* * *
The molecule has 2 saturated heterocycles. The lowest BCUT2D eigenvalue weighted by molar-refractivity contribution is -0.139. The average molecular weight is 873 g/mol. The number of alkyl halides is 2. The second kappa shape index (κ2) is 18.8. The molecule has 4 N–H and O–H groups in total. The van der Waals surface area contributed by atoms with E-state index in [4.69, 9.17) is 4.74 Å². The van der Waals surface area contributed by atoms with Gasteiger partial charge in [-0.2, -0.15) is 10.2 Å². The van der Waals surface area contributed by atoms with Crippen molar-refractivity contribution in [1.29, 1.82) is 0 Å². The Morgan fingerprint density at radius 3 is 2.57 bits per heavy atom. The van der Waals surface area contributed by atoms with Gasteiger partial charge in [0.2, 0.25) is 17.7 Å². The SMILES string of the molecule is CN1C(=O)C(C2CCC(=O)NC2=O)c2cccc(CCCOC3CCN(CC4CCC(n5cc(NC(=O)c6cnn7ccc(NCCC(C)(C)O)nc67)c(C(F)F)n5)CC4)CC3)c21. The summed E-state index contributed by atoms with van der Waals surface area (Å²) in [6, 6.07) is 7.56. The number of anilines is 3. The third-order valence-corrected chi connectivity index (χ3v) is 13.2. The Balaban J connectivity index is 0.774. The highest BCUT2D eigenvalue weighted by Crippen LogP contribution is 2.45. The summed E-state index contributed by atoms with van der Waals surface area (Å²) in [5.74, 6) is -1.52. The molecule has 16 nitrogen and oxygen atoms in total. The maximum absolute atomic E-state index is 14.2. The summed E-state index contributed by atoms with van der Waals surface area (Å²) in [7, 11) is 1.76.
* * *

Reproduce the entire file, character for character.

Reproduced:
The molecule has 2 saturated heterocycles. The lowest BCUT2D eigenvalue weighted by molar-refractivity contribution is -0.139. The average molecular weight is 873 g/mol. The number of alkyl halides is 2. The second kappa shape index (κ2) is 18.8. The molecule has 4 N–H and O–H groups in total. The van der Waals surface area contributed by atoms with E-state index in [4.69, 9.17) is 4.74 Å². The van der Waals surface area contributed by atoms with Gasteiger partial charge in [-0.2, -0.15) is 10.2 Å². The van der Waals surface area contributed by atoms with Crippen molar-refractivity contribution in [1.29, 1.82) is 0 Å². The Morgan fingerprint density at radius 3 is 2.57 bits per heavy atom. The van der Waals surface area contributed by atoms with Gasteiger partial charge in [0.2, 0.25) is 17.7 Å². The SMILES string of the molecule is CN1C(=O)C(C2CCC(=O)NC2=O)c2cccc(CCCOC3CCN(CC4CCC(n5cc(NC(=O)c6cnn7ccc(NCCC(C)(C)O)nc67)c(C(F)F)n5)CC4)CC3)c21. The summed E-state index contributed by atoms with van der Waals surface area (Å²) in [6, 6.07) is 7.56. The number of anilines is 3. The third-order valence-corrected chi connectivity index (χ3v) is 13.2. The Balaban J connectivity index is 0.774. The highest BCUT2D eigenvalue weighted by Crippen LogP contribution is 2.45. The summed E-state index contributed by atoms with van der Waals surface area (Å²) in [5.74, 6) is -1.52. The molecule has 16 nitrogen and oxygen atoms in total. The maximum absolute atomic E-state index is 14.2. The summed E-state index contributed by atoms with van der Waals surface area (Å²) in [7, 11) is 1.76.